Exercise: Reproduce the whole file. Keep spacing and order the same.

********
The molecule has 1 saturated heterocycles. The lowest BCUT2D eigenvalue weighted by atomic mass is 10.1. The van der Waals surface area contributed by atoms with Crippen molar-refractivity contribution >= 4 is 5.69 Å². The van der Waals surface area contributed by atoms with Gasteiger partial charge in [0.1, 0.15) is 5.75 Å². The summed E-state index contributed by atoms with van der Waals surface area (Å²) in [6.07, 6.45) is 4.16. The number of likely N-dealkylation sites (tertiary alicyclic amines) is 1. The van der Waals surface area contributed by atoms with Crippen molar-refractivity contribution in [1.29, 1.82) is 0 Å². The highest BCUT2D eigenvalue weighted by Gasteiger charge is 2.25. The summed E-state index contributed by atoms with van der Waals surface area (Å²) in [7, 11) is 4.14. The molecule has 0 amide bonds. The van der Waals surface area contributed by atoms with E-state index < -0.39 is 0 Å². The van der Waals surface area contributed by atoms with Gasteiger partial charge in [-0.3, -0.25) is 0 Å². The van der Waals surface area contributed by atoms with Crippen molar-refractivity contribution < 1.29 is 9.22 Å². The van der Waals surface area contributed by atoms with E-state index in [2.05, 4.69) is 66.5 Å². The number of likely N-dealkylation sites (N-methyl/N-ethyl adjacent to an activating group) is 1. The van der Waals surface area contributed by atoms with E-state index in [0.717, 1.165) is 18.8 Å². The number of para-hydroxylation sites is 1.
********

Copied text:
The molecule has 1 saturated heterocycles. The lowest BCUT2D eigenvalue weighted by atomic mass is 10.1. The van der Waals surface area contributed by atoms with Crippen molar-refractivity contribution >= 4 is 5.69 Å². The van der Waals surface area contributed by atoms with Gasteiger partial charge in [0.1, 0.15) is 5.75 Å². The summed E-state index contributed by atoms with van der Waals surface area (Å²) in [6.07, 6.45) is 4.16. The number of likely N-dealkylation sites (tertiary alicyclic amines) is 1. The van der Waals surface area contributed by atoms with Crippen molar-refractivity contribution in [1.29, 1.82) is 0 Å². The highest BCUT2D eigenvalue weighted by Gasteiger charge is 2.25. The summed E-state index contributed by atoms with van der Waals surface area (Å²) in [7, 11) is 4.14. The molecule has 0 amide bonds. The van der Waals surface area contributed by atoms with E-state index < -0.39 is 0 Å². The van der Waals surface area contributed by atoms with Gasteiger partial charge in [-0.3, -0.25) is 0 Å². The van der Waals surface area contributed by atoms with Crippen molar-refractivity contribution < 1.29 is 9.22 Å². The van der Waals surface area contributed by atoms with E-state index in [2.05, 4.69) is 66.5 Å². The number of likely N-dealkylation sites (N-methyl/N-ethyl adjacent to an activating group) is 1. The van der Waals surface area contributed by atoms with E-state index in [0.717, 1.165) is 18.8 Å². The number of para-hydroxylation sites is 1.